Still, I think society is better served by our seemingly infinite number of media sources. Though it must be said that bloggers, even the best ones, are parasitical: they don’t do original reporting themselves, but only analyze and aggregate the labor of professionals. As much as bloggers complain about the dreaded mainstream media, they would be nothing without them.


I should say that we would be nothing without us. I’m in the unusual position of being both a newspaper journalist and an independent blogger. I know from the inside how biased the US media can be, especially on certain issues, and I write about that from time to time on my blog. But I also know how ill-informed and biased bloggers can be, and how little they know about how quality professional journalism works.


To confuse things further, many journalists are now becoming bloggers as part of their day job. In 2003, I helped start the first blog on the Dallas Morning News website by creating a blog for the editorial board – the first of its kind in the United States. Now the News has 20 blogs on its site, involving not just opinion columnists, but also reporters. The line between reporting and commentary is blurring, as is the line between what’s officially journalism, and what’s little more than online coffee talk. Some of us at the News will write things on our blog that are far more casual than we would ever put in print. We treat the blog as if it were less authoritative than the newspaper itself – that is, as if the information we provide on the blog weren’t as authoritative as what appears in print.


But do readers? I’m not at all certain that they do. And this uncertainty makes me nervous – both for them, and for us.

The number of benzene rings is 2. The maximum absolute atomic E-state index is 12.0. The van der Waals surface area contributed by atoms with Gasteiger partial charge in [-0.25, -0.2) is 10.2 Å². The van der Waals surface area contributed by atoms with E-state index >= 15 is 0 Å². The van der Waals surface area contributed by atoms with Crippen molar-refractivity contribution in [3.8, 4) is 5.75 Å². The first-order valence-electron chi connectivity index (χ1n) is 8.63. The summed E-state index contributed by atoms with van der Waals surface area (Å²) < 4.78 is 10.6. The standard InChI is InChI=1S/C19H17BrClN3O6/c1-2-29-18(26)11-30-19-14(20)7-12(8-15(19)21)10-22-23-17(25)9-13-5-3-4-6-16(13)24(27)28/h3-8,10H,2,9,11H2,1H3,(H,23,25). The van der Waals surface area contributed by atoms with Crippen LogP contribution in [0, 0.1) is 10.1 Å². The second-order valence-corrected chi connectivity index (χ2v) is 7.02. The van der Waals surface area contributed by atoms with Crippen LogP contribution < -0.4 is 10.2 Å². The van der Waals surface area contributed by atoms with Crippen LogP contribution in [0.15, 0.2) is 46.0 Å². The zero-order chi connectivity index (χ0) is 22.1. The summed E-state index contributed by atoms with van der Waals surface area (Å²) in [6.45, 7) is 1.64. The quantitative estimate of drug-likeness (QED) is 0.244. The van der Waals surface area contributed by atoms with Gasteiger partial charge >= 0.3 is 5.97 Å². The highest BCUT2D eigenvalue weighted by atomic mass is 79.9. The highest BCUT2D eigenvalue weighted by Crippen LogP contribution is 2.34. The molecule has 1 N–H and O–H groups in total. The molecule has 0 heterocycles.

The most appealing aspects of a good blog are spontaneity, immediacy, a conversational quality, a lively personality. It has to move quickly, and update frequently. All of these are traits that work against traditional journalism’s standards, which mandate taking your time to verify facts and get all sides of a story, and working to achieve, or at least to affect, objectivity. In the blog world, the traits that professional journalists try to suppress are precisely those that are prized. No wonder so many traditional journalists have been reluctant to embrace blogging. We know that blogging isn’t top-quality journalism, and rarely can be.


Yet this is the world we journalists must accept, whether we like it or not. My newspaper’s publisher has informed us that The Dallas Morning News will soon be considered nothing more than a version of As star reporters add “blogger” to their public profile, journalism will become ever more a personality-driven enterprise. This will inevitably make journalism more subjective, I fear, one in which truth is determined not by who has the most accurate and complete facts, but by who tells the most entertaining, pleasing or convincing story.


That’s what the public increasingly wants – if they want real journalism at all. It’s a truthy world, folks, and a wired one. We journalists have to adapt somehow without losing our core principles – or die.

North America, SocietyAnonymous